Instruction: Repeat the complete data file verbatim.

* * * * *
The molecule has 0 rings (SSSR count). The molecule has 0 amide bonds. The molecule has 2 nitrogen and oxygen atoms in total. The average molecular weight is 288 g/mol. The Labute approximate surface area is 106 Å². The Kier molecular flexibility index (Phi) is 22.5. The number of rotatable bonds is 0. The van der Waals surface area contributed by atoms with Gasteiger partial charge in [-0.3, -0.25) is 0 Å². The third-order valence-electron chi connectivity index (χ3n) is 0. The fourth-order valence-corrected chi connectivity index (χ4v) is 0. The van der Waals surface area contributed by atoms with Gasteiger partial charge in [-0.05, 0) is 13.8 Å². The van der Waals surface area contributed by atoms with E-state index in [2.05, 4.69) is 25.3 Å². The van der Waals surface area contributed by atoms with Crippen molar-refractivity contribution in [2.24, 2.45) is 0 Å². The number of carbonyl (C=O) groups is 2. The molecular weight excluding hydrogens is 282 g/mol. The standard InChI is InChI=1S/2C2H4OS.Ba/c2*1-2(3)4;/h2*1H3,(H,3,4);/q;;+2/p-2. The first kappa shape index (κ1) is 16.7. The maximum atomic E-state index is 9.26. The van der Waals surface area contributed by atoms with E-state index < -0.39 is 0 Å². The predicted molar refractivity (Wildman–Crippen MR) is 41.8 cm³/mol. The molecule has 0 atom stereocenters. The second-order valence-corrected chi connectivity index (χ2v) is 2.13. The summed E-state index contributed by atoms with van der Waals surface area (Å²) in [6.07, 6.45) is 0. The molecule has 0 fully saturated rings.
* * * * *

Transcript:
The molecule has 0 rings (SSSR count). The molecule has 0 amide bonds. The molecule has 2 nitrogen and oxygen atoms in total. The average molecular weight is 288 g/mol. The Labute approximate surface area is 106 Å². The Kier molecular flexibility index (Phi) is 22.5. The number of rotatable bonds is 0. The van der Waals surface area contributed by atoms with Gasteiger partial charge in [-0.3, -0.25) is 0 Å². The third-order valence-electron chi connectivity index (χ3n) is 0. The fourth-order valence-corrected chi connectivity index (χ4v) is 0. The van der Waals surface area contributed by atoms with Gasteiger partial charge in [-0.05, 0) is 13.8 Å². The van der Waals surface area contributed by atoms with E-state index in [2.05, 4.69) is 25.3 Å². The van der Waals surface area contributed by atoms with Crippen molar-refractivity contribution in [2.24, 2.45) is 0 Å². The number of carbonyl (C=O) groups is 2. The molecular weight excluding hydrogens is 282 g/mol. The standard InChI is InChI=1S/2C2H4OS.Ba/c2*1-2(3)4;/h2*1H3,(H,3,4);/q;;+2/p-2. The first kappa shape index (κ1) is 16.7. The maximum atomic E-state index is 9.26. The van der Waals surface area contributed by atoms with E-state index < -0.39 is 0 Å². The predicted molar refractivity (Wildman–Crippen MR) is 41.8 cm³/mol. The molecule has 0 atom stereocenters. The second-order valence-corrected chi connectivity index (χ2v) is 2.13. The summed E-state index contributed by atoms with van der Waals surface area (Å²) in [6.07, 6.45) is 0. The molecule has 0 fully saturated rings.